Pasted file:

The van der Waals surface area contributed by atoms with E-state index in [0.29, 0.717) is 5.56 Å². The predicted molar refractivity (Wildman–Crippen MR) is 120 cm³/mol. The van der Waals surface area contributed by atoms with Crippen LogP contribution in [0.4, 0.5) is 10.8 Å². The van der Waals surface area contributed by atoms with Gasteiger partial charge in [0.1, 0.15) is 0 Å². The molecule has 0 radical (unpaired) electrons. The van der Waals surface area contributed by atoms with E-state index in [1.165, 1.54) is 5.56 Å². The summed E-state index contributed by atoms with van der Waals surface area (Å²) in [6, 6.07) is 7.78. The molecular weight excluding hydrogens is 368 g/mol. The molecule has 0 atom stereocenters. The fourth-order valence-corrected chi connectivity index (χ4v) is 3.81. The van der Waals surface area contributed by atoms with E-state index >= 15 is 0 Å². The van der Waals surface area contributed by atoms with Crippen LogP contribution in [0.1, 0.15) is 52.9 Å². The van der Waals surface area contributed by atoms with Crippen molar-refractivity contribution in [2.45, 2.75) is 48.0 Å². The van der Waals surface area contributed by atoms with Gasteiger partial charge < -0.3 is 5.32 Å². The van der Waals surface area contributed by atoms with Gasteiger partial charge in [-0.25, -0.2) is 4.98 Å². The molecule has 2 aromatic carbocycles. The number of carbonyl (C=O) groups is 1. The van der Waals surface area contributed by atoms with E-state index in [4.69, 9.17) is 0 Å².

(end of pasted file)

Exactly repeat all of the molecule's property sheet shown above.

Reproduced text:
The van der Waals surface area contributed by atoms with E-state index in [0.29, 0.717) is 5.56 Å². The predicted molar refractivity (Wildman–Crippen MR) is 120 cm³/mol. The van der Waals surface area contributed by atoms with Crippen LogP contribution in [0.4, 0.5) is 10.8 Å². The van der Waals surface area contributed by atoms with Gasteiger partial charge in [0.1, 0.15) is 0 Å². The molecule has 0 radical (unpaired) electrons. The van der Waals surface area contributed by atoms with E-state index in [1.165, 1.54) is 5.56 Å². The summed E-state index contributed by atoms with van der Waals surface area (Å²) in [6, 6.07) is 7.78. The molecular weight excluding hydrogens is 368 g/mol. The molecule has 0 atom stereocenters. The fourth-order valence-corrected chi connectivity index (χ4v) is 3.81. The van der Waals surface area contributed by atoms with E-state index >= 15 is 0 Å². The van der Waals surface area contributed by atoms with Crippen LogP contribution in [0.1, 0.15) is 52.9 Å². The van der Waals surface area contributed by atoms with Crippen molar-refractivity contribution in [2.45, 2.75) is 48.0 Å². The van der Waals surface area contributed by atoms with Gasteiger partial charge < -0.3 is 5.32 Å². The van der Waals surface area contributed by atoms with Gasteiger partial charge in [-0.25, -0.2) is 4.98 Å². The molecule has 2 aromatic carbocycles. The number of carbonyl (C=O) groups is 1. The van der Waals surface area contributed by atoms with E-state index in [4.69, 9.17) is 0 Å².